Importantly, even small communities with few downtown alleys can utilize alley redevelopment as an alternative to expensive new construction to increase the supply of retail space and bring the vibrancy of a city block to Main Street, USA. Ultimately the benefits of these nimble spaces will be driven by the goals of the community and the forethought to engage these spaces in a new way.
Developing a plan
As communities begin to consider alley redevelopment, factors such as unclear ownership, low visibility, and maintaining integral services, are important challenges that must be understood and mitigated. Cities and towns in North Carolina can pursue solutions to these problems and take steps towards activating and ultimately redeveloping their alleys by clearing barriers to development, generating interest in alley spaces, and building on past success.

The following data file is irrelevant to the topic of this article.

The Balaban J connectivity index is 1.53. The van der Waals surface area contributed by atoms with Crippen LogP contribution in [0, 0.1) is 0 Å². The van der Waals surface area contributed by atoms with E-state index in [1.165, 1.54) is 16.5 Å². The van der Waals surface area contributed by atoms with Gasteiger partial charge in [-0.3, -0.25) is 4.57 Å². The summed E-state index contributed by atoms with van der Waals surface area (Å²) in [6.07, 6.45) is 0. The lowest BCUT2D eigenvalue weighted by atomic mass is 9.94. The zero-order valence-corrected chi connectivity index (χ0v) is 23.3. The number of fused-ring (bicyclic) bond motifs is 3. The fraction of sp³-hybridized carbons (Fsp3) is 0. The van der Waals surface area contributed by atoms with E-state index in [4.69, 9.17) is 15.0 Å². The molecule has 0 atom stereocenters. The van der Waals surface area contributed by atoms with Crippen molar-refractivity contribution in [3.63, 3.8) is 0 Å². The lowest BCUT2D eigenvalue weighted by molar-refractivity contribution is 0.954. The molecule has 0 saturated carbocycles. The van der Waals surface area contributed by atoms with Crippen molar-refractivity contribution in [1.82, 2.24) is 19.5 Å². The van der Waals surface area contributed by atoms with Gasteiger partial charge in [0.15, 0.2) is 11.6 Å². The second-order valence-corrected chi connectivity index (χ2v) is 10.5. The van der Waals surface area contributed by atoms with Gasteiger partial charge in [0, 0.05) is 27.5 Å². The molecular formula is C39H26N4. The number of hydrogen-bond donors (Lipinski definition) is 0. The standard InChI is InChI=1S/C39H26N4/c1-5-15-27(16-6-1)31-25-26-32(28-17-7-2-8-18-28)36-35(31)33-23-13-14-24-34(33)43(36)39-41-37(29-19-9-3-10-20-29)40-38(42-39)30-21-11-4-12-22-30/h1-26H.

- Understand: Often shared semi-public spaces, alleys can have unclear ownership arrangements. Alleys may be owned and maintained by the municipality, State transportation agencies, or privately owned by abutting property owners. Securing this information through reviewing land records and informing property owners of obligations to maintain private alleys may be the first step in the feasibility of alley investments. Conducting a full survey of alleys can be the best way to understand their ownership, current condition, and overall redevelopment potential.